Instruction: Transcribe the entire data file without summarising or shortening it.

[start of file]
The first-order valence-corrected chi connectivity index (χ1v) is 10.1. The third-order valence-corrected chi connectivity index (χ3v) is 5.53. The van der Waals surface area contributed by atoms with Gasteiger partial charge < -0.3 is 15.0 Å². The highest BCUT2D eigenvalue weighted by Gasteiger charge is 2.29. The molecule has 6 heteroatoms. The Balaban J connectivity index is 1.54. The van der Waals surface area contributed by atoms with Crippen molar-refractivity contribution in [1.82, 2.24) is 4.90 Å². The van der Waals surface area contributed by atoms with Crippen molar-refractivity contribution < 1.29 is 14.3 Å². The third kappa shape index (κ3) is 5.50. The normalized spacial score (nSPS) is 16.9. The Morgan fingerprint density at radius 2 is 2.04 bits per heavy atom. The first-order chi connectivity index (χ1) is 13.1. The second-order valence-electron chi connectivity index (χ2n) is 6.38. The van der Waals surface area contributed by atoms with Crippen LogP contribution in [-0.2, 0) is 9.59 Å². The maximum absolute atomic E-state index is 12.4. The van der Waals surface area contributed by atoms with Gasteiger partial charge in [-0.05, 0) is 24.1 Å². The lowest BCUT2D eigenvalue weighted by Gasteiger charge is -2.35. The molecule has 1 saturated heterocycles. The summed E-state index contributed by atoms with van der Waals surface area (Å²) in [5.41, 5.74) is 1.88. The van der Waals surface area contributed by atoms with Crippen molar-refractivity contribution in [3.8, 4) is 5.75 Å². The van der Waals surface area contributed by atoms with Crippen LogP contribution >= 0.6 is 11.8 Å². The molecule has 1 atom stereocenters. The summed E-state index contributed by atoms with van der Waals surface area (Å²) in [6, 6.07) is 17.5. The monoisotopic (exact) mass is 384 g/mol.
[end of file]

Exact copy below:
The first-order valence-corrected chi connectivity index (χ1v) is 10.1. The third-order valence-corrected chi connectivity index (χ3v) is 5.53. The van der Waals surface area contributed by atoms with Gasteiger partial charge < -0.3 is 15.0 Å². The highest BCUT2D eigenvalue weighted by Gasteiger charge is 2.29. The molecule has 6 heteroatoms. The Balaban J connectivity index is 1.54. The van der Waals surface area contributed by atoms with Crippen molar-refractivity contribution in [1.82, 2.24) is 4.90 Å². The van der Waals surface area contributed by atoms with Crippen molar-refractivity contribution < 1.29 is 14.3 Å². The third kappa shape index (κ3) is 5.50. The normalized spacial score (nSPS) is 16.9. The Morgan fingerprint density at radius 2 is 2.04 bits per heavy atom. The first-order chi connectivity index (χ1) is 13.1. The second-order valence-electron chi connectivity index (χ2n) is 6.38. The van der Waals surface area contributed by atoms with Crippen LogP contribution in [-0.2, 0) is 9.59 Å². The maximum absolute atomic E-state index is 12.4. The van der Waals surface area contributed by atoms with Gasteiger partial charge in [-0.05, 0) is 24.1 Å². The lowest BCUT2D eigenvalue weighted by Gasteiger charge is -2.35. The molecule has 1 saturated heterocycles. The summed E-state index contributed by atoms with van der Waals surface area (Å²) in [5.41, 5.74) is 1.88. The van der Waals surface area contributed by atoms with Crippen molar-refractivity contribution in [3.8, 4) is 5.75 Å². The van der Waals surface area contributed by atoms with Crippen LogP contribution >= 0.6 is 11.8 Å². The molecule has 1 atom stereocenters. The summed E-state index contributed by atoms with van der Waals surface area (Å²) in [6, 6.07) is 17.5. The monoisotopic (exact) mass is 384 g/mol.